Irving cleared the air with a memo confirming he is leaving Microsoft in late summer, in part to spend more time with his family in California.
“The timing of my retirement is a combination of business and personal considerations, each being quite positive from my perspective,” he said in the memo that Mary Jo Foley posted a little while ago.
That may be the case for Irving, but I wonder if any other Live bosses will be shuffled in what’s looking like a spring housecleaning.
That would send a message to Wall Street, where Microsoft’s been getting heat for trailing Google in search and online services.
The topic was raised again last week when UBS analyst Heather Bellini shared her research on the poor performance of Microsoft’s Live initiative since its 2005 launch. From InfoWorld’s story last week:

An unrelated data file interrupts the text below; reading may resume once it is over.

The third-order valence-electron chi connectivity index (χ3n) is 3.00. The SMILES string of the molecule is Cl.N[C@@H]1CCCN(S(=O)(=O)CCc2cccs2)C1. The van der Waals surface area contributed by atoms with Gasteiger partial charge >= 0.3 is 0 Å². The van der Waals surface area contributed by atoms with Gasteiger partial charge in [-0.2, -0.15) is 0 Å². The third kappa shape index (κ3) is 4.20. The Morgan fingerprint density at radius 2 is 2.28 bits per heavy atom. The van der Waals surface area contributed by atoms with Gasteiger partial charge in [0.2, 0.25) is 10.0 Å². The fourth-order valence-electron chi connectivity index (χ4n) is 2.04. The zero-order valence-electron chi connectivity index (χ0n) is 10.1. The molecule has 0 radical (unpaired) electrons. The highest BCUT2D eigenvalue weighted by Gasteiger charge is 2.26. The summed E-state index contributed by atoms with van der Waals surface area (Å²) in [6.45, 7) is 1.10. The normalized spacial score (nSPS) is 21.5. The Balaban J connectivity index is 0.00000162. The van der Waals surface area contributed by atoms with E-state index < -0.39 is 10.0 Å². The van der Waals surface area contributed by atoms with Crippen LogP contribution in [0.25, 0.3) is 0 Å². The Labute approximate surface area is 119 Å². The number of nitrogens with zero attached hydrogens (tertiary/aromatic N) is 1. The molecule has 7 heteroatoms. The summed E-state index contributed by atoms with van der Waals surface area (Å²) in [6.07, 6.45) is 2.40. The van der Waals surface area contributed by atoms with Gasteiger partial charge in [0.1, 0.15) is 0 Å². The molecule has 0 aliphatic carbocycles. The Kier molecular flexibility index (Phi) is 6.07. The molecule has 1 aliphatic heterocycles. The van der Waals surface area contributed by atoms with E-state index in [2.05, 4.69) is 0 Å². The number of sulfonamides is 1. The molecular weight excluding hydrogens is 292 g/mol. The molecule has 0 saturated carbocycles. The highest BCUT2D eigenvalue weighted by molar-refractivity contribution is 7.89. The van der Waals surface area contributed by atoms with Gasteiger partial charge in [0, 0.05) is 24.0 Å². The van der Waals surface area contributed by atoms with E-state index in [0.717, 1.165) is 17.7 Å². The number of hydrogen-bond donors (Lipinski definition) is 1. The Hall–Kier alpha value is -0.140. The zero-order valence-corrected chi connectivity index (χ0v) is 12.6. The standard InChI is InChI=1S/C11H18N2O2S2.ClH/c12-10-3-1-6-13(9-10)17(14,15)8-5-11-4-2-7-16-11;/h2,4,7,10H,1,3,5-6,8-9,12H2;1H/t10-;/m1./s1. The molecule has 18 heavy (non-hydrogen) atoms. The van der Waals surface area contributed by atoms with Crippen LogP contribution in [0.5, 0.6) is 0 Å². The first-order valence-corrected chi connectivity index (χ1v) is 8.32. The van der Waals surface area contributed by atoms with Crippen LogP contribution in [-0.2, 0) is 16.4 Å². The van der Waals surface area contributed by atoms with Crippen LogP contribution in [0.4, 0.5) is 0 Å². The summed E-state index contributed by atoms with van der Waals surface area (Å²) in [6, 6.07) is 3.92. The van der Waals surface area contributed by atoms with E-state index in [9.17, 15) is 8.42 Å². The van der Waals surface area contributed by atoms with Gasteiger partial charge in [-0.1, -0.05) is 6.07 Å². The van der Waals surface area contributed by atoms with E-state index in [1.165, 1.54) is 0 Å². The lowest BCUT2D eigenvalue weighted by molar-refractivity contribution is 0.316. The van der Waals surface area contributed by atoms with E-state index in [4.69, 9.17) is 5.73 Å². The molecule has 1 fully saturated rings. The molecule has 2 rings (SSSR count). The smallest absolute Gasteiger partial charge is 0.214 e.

According to UBS, Google’s worldwide search query market share grew from 56 percent to 65 percent between August 2005 and December 2006. At the same time, Microsoft’s declined from 11 percent to 8 percent, even though the company launched its rebranded and revamped Windows Live Search during this period. UBS cited research from comScore Networks for this data.
Irving’s memo suggested that his departure was in the works before Bellini’s report. He said he and Windows boss Kevin Johnson have been discussing a change since the start of the year.
Irving’s responsible for the infrastructure powering Windows Live online services, including the new datacenter the company is building in Eastern Washington.
Investors may be frustrated, but Irving will probably always be adored by the Quincy Chamber of Commerce.